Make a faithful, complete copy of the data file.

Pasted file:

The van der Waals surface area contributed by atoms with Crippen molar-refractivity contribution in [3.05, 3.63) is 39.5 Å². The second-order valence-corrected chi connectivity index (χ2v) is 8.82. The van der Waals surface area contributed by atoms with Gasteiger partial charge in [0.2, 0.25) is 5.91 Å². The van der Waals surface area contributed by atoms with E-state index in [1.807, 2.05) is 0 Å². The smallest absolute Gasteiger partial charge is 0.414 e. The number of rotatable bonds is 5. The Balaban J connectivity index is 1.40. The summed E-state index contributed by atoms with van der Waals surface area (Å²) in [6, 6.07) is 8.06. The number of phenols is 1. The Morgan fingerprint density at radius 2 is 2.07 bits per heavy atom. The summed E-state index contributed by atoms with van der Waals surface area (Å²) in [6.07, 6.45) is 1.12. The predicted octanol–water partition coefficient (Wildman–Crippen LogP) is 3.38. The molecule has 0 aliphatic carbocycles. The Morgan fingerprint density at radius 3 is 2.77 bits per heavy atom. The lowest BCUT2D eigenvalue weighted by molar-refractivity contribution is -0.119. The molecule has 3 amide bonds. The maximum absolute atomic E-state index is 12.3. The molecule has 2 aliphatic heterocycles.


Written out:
The van der Waals surface area contributed by atoms with Crippen molar-refractivity contribution in [3.05, 3.63) is 39.5 Å². The second-order valence-corrected chi connectivity index (χ2v) is 8.82. The van der Waals surface area contributed by atoms with Gasteiger partial charge in [0.2, 0.25) is 5.91 Å². The van der Waals surface area contributed by atoms with E-state index in [1.807, 2.05) is 0 Å². The smallest absolute Gasteiger partial charge is 0.414 e. The number of rotatable bonds is 5. The Balaban J connectivity index is 1.40. The summed E-state index contributed by atoms with van der Waals surface area (Å²) in [6, 6.07) is 8.06. The number of phenols is 1. The Morgan fingerprint density at radius 2 is 2.07 bits per heavy atom. The summed E-state index contributed by atoms with van der Waals surface area (Å²) in [6.07, 6.45) is 1.12. The predicted octanol–water partition coefficient (Wildman–Crippen LogP) is 3.38. The molecule has 0 aliphatic carbocycles. The Morgan fingerprint density at radius 3 is 2.77 bits per heavy atom. The lowest BCUT2D eigenvalue weighted by molar-refractivity contribution is -0.119. The molecule has 3 amide bonds. The maximum absolute atomic E-state index is 12.3. The molecule has 2 aliphatic heterocycles.